A professional game consists of three periods of twenty minutes each, the clock running only when the puck is in play. The teams change ends for the second period, again for the third period, and again at the start of each overtime played. Recreational leagues and children's leagues often play shorter games, generally with three shorter periods of play.
Various procedures are used if a game is tied. In tournament play, as well as in the NHL playoffs, North Americans favor sudden death overtime, in which the teams continue to play twenty minute periods until a goal is scored. Up until the 1999-2000 season regular season NHL games were settled with a single five minute sudden death period with five players (plus a goalie) per side, with both teams awarded one point in the standings in the event of a tie. With a goal, the winning team would be awarded two points and the losing team none (just as if they had lost in regulation).
From 1999-2000 until 2003-04, the National Hockey League decided ties by playing a single five minute sudden death overtime period with each team having four players (plus a goalie) per side to "open-up" the game. In the event of a tie, each team would still receive one point in the standings but in the event of a victory the winning team would be awarded two points in the standings and the losing team one point. The idea was to discourage teams from playing for a tie since previously some teams might have preferred a tie and 1 point to risking a loss and zero points. The only exception to this rule is if a team opts to pull their goalie in exchange for an extra skater during overtime and is subsequently scored upon (an 'Empty Net' goal), in which case the losing team receives no points for the overtime loss.
International play and several North American professional leagues, including the NHL (in the regular season), now use an overtime period identical to that from 99-00 - 03-04 followed by a penalty shootout. If the score remains tied after an extra overtime period, the subsequent shootout consists of three players from each team taking penalty shots. After these six total shots, the team with the most goals is awarded the victory. If the score is still tied, the shootout then proceeds to a sudden death format. Regardless of the number of goals scored during the shootout by either team, the final score recorded will award the winning team one more goal than the score at the end of regulation time. In the NHL if a game is decided by a shootout the winning team is awarded two points in the standings and the losing team is awarded one point. Ties no longer occur in the NHL.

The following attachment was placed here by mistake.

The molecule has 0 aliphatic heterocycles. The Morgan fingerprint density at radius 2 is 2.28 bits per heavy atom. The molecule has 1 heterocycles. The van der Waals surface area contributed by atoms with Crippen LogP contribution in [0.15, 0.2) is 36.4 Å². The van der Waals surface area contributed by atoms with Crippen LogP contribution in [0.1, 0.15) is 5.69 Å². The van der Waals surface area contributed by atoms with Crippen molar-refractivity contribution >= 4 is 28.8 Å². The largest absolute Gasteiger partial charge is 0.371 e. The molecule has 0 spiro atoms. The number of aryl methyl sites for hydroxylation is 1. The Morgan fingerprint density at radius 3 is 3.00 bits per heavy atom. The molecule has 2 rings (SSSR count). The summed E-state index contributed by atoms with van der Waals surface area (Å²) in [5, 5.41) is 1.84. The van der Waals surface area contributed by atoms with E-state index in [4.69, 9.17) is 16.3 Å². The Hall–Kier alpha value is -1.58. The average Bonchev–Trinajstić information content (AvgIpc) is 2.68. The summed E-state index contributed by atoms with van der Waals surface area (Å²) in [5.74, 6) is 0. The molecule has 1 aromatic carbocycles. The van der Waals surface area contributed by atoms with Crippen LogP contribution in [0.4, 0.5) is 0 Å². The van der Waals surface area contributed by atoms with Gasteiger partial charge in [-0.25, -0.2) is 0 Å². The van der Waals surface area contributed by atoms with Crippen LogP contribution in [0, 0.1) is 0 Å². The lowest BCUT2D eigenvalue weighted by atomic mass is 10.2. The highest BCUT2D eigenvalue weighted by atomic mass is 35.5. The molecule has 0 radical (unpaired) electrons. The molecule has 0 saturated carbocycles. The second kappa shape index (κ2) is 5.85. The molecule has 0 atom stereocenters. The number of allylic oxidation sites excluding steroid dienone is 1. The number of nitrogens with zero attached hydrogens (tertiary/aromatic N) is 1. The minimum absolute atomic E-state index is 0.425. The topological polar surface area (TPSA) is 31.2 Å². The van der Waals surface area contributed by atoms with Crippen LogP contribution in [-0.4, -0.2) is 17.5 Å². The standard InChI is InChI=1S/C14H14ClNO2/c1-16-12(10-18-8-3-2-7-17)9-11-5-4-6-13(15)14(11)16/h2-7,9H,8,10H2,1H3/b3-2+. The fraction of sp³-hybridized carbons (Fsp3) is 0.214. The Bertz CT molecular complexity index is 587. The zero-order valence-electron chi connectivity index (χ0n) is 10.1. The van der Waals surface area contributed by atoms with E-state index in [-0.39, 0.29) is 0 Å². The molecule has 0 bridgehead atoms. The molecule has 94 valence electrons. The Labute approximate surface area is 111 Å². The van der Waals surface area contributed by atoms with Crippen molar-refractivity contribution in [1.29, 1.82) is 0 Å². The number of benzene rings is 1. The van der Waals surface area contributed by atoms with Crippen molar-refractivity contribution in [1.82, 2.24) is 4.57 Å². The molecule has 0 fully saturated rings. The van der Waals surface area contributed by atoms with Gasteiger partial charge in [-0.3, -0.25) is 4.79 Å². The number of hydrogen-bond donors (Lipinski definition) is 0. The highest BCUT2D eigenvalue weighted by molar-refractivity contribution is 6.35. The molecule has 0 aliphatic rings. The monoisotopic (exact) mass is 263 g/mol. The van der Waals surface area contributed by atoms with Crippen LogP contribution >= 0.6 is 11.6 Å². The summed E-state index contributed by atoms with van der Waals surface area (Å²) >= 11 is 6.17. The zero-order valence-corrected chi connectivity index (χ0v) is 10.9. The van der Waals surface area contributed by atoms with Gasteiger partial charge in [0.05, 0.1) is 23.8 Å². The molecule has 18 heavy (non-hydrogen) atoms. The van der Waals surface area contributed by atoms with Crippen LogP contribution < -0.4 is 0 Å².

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No, they used to be quarters.
College basketball games are divided into halves.
NCAA is college basketball. College basketball has 2 20-minutes halves (no quarters.) High school basketball has 4 8-minute quarters. NBA (professional basketball) has 4 12-minute quarters.
no, just 2 halves or 3 periods
in nba there are 4 quaters in college there are two 20 minute halves :) hope i helped
yes it has always been divided into to halves
There are two halves, each half is 15 minutes long
In college basketball there are halves that are 20 minutes long In high school basketball there are quarters that are 8 minutes long In NBA there are quarters that are 12 minutes long
There are 4 quarters in basketball. So the first and second quarters are the first half and the third and fourth is the second half.
Basketball timings vary. In high school varsity games, the game is separated into four eight minutes quarters. In college there are two twenty minute halves. It all depends.
There are four quarters with a halftime period that follows the second quarter in ncaa football.
Remember it's the Olympics. They put in four quarters because it is not NBA or NBL, so it's not real basketball.